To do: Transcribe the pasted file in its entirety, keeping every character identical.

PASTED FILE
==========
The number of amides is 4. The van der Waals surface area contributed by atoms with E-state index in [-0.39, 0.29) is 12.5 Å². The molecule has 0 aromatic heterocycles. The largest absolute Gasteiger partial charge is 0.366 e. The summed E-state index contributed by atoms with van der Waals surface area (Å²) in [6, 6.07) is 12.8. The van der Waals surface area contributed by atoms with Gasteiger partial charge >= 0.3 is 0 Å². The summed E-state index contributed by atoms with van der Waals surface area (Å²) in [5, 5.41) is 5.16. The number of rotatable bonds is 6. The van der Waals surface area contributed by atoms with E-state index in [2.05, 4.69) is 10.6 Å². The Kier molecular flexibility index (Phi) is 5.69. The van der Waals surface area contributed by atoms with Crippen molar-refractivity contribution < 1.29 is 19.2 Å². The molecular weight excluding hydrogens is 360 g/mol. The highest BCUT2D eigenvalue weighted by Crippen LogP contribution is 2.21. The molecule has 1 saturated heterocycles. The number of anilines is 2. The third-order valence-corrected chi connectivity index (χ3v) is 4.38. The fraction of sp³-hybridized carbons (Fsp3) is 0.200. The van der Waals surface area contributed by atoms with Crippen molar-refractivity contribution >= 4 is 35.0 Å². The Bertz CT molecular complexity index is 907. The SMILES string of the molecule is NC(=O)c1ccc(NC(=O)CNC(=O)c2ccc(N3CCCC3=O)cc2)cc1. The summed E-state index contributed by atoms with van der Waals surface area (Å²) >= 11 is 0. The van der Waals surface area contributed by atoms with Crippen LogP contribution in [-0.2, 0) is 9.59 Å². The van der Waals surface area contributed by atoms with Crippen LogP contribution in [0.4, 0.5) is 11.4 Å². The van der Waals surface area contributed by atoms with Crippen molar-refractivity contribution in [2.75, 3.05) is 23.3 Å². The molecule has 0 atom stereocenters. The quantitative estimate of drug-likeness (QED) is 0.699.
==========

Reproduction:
The number of amides is 4. The van der Waals surface area contributed by atoms with E-state index in [-0.39, 0.29) is 12.5 Å². The molecule has 0 aromatic heterocycles. The largest absolute Gasteiger partial charge is 0.366 e. The summed E-state index contributed by atoms with van der Waals surface area (Å²) in [6, 6.07) is 12.8. The van der Waals surface area contributed by atoms with Gasteiger partial charge >= 0.3 is 0 Å². The summed E-state index contributed by atoms with van der Waals surface area (Å²) in [5, 5.41) is 5.16. The number of rotatable bonds is 6. The van der Waals surface area contributed by atoms with E-state index in [2.05, 4.69) is 10.6 Å². The Kier molecular flexibility index (Phi) is 5.69. The van der Waals surface area contributed by atoms with Crippen molar-refractivity contribution < 1.29 is 19.2 Å². The molecular weight excluding hydrogens is 360 g/mol. The highest BCUT2D eigenvalue weighted by Crippen LogP contribution is 2.21. The molecule has 1 saturated heterocycles. The number of anilines is 2. The third-order valence-corrected chi connectivity index (χ3v) is 4.38. The fraction of sp³-hybridized carbons (Fsp3) is 0.200. The van der Waals surface area contributed by atoms with Crippen molar-refractivity contribution >= 4 is 35.0 Å². The Bertz CT molecular complexity index is 907. The SMILES string of the molecule is NC(=O)c1ccc(NC(=O)CNC(=O)c2ccc(N3CCCC3=O)cc2)cc1. The summed E-state index contributed by atoms with van der Waals surface area (Å²) >= 11 is 0. The van der Waals surface area contributed by atoms with Crippen LogP contribution in [-0.2, 0) is 9.59 Å². The van der Waals surface area contributed by atoms with Crippen LogP contribution in [0.4, 0.5) is 11.4 Å². The van der Waals surface area contributed by atoms with Crippen molar-refractivity contribution in [2.75, 3.05) is 23.3 Å². The molecule has 0 atom stereocenters. The quantitative estimate of drug-likeness (QED) is 0.699.